buying a car, cooling off period, sold as seen





Your rights when buying a car

When you buy a car from a car dealer or an online car dealer (also known as traders), the car must be:

  • of satisfactory quality, e.g. the windscreen should not be chipped
  • fit for purpose, e.g. if you ask for a car that can tow a caravan it should be able to
  • as described, e.g. the car should match its description given in conversation or in an advert

If a car doesn’t meet any of these points, it is faulty and you will usually have the right to a:

  • repair
  • replacement
  • refund

If you buy a car from a trader online or over the phone, you also have the right to a 'cooling off' period. This gives you fourteen working days after the car has been delivered to cancel your order for any reason and get your money back.

If you buy a car from a private seller or at a car auction for traders, you have fewer rights. The car only has to:

  • match the description given by the seller
  • be theirs to sell, e.g. the car isn't stolen or owned by a finance company because the car loan hasn't been paid off

Before you buy a car, you should carry out checks to reduce the risk of it being faulty or stolen:

  • HPI Check - this will confirm that the car is not subject to a finance agreement. If it is you should not purchase the car unless the seller can prove that the finance agreement will be settled 'before' you purchase
  • ensure that the address at which you view the vehicle matches that which is shown in the car's log book. 

Do not feel embarrassed to ask the seller to show you photo i.d. (such as a passport) in order to verify. Further, when paying for your car, make sure you pay by a method which is documented and easily traceable, such as cheque, bankers draft or bank transfer and always obtain a receipt.

Do not rely on the seller to provide the receipt, go along equipped with your own which you ask the seller to sign, just in case they do not have one prepared. 


Some car traders try to use disclaimers such as 'sold as seen', 'trade sale only' or 'no refund' to restrict your rights. This is against the law and you can report any trader that does this to Consumer Direct, the Government funded consumer advice service.


Some car dealers pretend they are private sellers to get rid of faulty cars. Signs that a private seller may be a car dealer include:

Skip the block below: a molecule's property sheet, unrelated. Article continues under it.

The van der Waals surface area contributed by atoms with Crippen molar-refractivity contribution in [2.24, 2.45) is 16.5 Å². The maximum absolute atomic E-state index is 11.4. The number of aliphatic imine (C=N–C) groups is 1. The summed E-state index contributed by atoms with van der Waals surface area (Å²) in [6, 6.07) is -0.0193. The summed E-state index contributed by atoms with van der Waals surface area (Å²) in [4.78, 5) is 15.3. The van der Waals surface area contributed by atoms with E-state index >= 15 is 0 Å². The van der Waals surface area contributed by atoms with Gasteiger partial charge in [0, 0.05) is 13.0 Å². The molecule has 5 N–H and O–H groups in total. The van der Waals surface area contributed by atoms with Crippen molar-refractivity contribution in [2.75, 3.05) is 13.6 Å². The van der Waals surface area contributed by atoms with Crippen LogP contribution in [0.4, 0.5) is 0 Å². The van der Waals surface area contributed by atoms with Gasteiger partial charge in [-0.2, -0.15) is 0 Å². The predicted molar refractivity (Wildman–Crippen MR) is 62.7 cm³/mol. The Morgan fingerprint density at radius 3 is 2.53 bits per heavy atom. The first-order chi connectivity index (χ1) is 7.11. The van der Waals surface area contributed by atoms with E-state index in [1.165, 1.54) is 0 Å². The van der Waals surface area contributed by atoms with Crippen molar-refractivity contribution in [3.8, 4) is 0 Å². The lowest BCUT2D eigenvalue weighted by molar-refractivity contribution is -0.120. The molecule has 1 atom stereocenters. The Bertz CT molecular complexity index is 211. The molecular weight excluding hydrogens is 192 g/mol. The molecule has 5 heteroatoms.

• the seller's name doesn't appear on the logbook as the last registered keeper
  • the same phone number appears in several car adverts
  • cars are advertised for sale in car parks or other public spaces

If you believe a private seller is a car dealer, report them to Consumer Direct.

If you buy a faulty car from a private seller who turns out to be a car dealer, you would have the right to a repair, replacement or refund.


Sellers at auctions can restrict your rights by putting signs up around the car or information in the auction catalogue such as:

'sold as seen' – this means that the car doesn’t have to be of satisfactory quality
‘your legal rights don't apply’ – this means the seller does not have to give you a repair, replacement or refund if the car is faulty

The responsibility for checking a car at auction is yours (see link below).

It is illegal for auction houses to put the wrong vehicle history in the auction catalogue, because this could result in you buying a stolen car. You can report any auction houses you suspect of doing this to Consumer Direct.


If you discover a fault with a car you’ve bought from a trader, you should contact the trader immediately.

If the trader agrees to sort out the fault, what the trader will offer you will depend on:

  • how long you've had the car – if you've had good use from car it's unlikely you'll get a full refund
  • how serious the fault is
  • whether the fault happens again and again (is recurring)
  • the cost of carrying out repairs or replacing the car

The law here is complex and you may need to get advice about whether the trader should offer to repair, replace or refund the car.


In the first instance contact:

  • the trader if you bought the car from a dealer
  • the seller if it's a private sale or you bought your car from an auction house
  • the finance company if you paid for the car using a credit card or a loan arranged by the trader

The auction house doesn’t have to give you a seller’s details.

If the problem isn't sorted out:

  • follow up your complaint in writing
  • contact Consumer Direct
  • complain to a trade association like Motor Codes if the car dealer is a member



Whilst every effort is made to ensure that the legal information contained on “consumeruk” is accurate, it does not constitute legal advice tailored to your individual circumstances. If you act on it, you acknowledge that you do so at your own risk. Neither the Proprietor nor Dean Dunham can assume responsibility and do not accept liability for any damage or loss which may arise as a result of your reliance upon it.



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